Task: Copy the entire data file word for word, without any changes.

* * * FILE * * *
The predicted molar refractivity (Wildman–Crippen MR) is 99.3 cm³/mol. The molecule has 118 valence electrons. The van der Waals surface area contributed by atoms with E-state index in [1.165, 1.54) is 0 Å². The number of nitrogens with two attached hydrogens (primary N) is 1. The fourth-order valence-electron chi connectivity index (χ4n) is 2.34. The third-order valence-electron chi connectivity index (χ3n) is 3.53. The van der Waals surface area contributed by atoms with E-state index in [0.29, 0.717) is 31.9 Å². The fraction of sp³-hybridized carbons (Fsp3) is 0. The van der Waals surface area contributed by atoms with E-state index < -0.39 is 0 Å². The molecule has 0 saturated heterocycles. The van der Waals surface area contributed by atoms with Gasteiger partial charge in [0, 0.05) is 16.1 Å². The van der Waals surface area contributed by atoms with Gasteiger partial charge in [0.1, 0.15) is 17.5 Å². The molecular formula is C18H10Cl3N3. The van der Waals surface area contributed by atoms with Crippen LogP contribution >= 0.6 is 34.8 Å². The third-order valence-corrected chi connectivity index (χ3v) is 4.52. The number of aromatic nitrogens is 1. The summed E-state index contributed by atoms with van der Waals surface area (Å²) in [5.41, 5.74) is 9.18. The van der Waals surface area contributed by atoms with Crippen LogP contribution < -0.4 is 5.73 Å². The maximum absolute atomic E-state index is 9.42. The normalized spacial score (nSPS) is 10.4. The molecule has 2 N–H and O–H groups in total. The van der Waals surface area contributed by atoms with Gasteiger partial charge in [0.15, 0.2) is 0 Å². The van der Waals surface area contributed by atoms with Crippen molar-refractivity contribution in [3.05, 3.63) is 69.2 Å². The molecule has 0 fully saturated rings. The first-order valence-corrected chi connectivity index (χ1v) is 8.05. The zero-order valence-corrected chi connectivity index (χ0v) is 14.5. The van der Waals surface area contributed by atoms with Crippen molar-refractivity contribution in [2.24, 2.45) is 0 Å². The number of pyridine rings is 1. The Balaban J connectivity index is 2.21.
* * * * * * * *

The predicted molar refractivity (Wildman–Crippen MR) is 99.3 cm³/mol. The molecule has 118 valence electrons. The van der Waals surface area contributed by atoms with E-state index in [1.165, 1.54) is 0 Å². The number of nitrogens with two attached hydrogens (primary N) is 1. The fourth-order valence-electron chi connectivity index (χ4n) is 2.34. The third-order valence-electron chi connectivity index (χ3n) is 3.53. The van der Waals surface area contributed by atoms with E-state index in [0.29, 0.717) is 31.9 Å². The fraction of sp³-hybridized carbons (Fsp3) is 0. The van der Waals surface area contributed by atoms with E-state index < -0.39 is 0 Å². The molecule has 0 saturated heterocycles. The van der Waals surface area contributed by atoms with Gasteiger partial charge in [0, 0.05) is 16.1 Å². The van der Waals surface area contributed by atoms with Gasteiger partial charge in [0.1, 0.15) is 17.5 Å². The molecular formula is C18H10Cl3N3. The van der Waals surface area contributed by atoms with Crippen LogP contribution >= 0.6 is 34.8 Å². The third-order valence-corrected chi connectivity index (χ3v) is 4.52. The number of aromatic nitrogens is 1. The summed E-state index contributed by atoms with van der Waals surface area (Å²) in [5.41, 5.74) is 9.18. The van der Waals surface area contributed by atoms with Crippen LogP contribution < -0.4 is 5.73 Å². The maximum absolute atomic E-state index is 9.42. The normalized spacial score (nSPS) is 10.4. The molecule has 2 N–H and O–H groups in total. The van der Waals surface area contributed by atoms with Gasteiger partial charge in [0.15, 0.2) is 0 Å². The van der Waals surface area contributed by atoms with Crippen molar-refractivity contribution in [3.05, 3.63) is 69.2 Å². The molecule has 0 fully saturated rings. The first-order valence-corrected chi connectivity index (χ1v) is 8.05. The zero-order valence-corrected chi connectivity index (χ0v) is 14.5. The van der Waals surface area contributed by atoms with Crippen molar-refractivity contribution in [2.24, 2.45) is 0 Å². The number of pyridine rings is 1. The Balaban J connectivity index is 2.21.